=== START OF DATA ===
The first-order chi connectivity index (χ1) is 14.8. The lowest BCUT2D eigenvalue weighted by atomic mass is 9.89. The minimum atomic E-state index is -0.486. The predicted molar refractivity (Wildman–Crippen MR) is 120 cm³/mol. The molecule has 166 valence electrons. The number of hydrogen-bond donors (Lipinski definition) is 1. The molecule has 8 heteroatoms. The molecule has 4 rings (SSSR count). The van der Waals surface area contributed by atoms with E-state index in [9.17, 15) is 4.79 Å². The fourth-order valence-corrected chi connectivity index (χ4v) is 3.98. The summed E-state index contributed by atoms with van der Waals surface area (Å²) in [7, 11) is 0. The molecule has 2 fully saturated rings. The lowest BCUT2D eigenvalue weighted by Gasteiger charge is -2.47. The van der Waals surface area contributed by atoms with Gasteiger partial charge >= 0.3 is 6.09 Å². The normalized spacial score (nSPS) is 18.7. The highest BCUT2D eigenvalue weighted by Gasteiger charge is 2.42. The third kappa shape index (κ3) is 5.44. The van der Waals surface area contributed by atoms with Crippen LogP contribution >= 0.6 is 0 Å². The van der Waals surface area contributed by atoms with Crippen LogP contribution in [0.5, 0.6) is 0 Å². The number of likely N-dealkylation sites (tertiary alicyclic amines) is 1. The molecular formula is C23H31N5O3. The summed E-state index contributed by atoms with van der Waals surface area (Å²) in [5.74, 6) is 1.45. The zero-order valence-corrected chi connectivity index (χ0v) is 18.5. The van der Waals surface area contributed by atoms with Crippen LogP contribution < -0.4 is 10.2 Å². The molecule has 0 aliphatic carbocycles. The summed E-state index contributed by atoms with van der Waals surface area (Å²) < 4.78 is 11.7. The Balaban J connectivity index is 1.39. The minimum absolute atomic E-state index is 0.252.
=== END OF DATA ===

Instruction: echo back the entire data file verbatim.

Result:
The first-order chi connectivity index (χ1) is 14.8. The lowest BCUT2D eigenvalue weighted by atomic mass is 9.89. The minimum atomic E-state index is -0.486. The predicted molar refractivity (Wildman–Crippen MR) is 120 cm³/mol. The molecule has 166 valence electrons. The number of hydrogen-bond donors (Lipinski definition) is 1. The molecule has 8 heteroatoms. The molecule has 4 rings (SSSR count). The van der Waals surface area contributed by atoms with E-state index in [9.17, 15) is 4.79 Å². The fourth-order valence-corrected chi connectivity index (χ4v) is 3.98. The summed E-state index contributed by atoms with van der Waals surface area (Å²) in [7, 11) is 0. The molecule has 2 fully saturated rings. The lowest BCUT2D eigenvalue weighted by Gasteiger charge is -2.47. The van der Waals surface area contributed by atoms with Gasteiger partial charge >= 0.3 is 6.09 Å². The normalized spacial score (nSPS) is 18.7. The highest BCUT2D eigenvalue weighted by Gasteiger charge is 2.42. The third kappa shape index (κ3) is 5.44. The van der Waals surface area contributed by atoms with Crippen LogP contribution >= 0.6 is 0 Å². The van der Waals surface area contributed by atoms with Crippen LogP contribution in [0.5, 0.6) is 0 Å². The number of likely N-dealkylation sites (tertiary alicyclic amines) is 1. The molecular formula is C23H31N5O3. The summed E-state index contributed by atoms with van der Waals surface area (Å²) in [5.74, 6) is 1.45. The zero-order valence-corrected chi connectivity index (χ0v) is 18.5. The van der Waals surface area contributed by atoms with Crippen LogP contribution < -0.4 is 10.2 Å². The molecule has 0 aliphatic carbocycles. The summed E-state index contributed by atoms with van der Waals surface area (Å²) < 4.78 is 11.7. The Balaban J connectivity index is 1.39. The minimum absolute atomic E-state index is 0.252.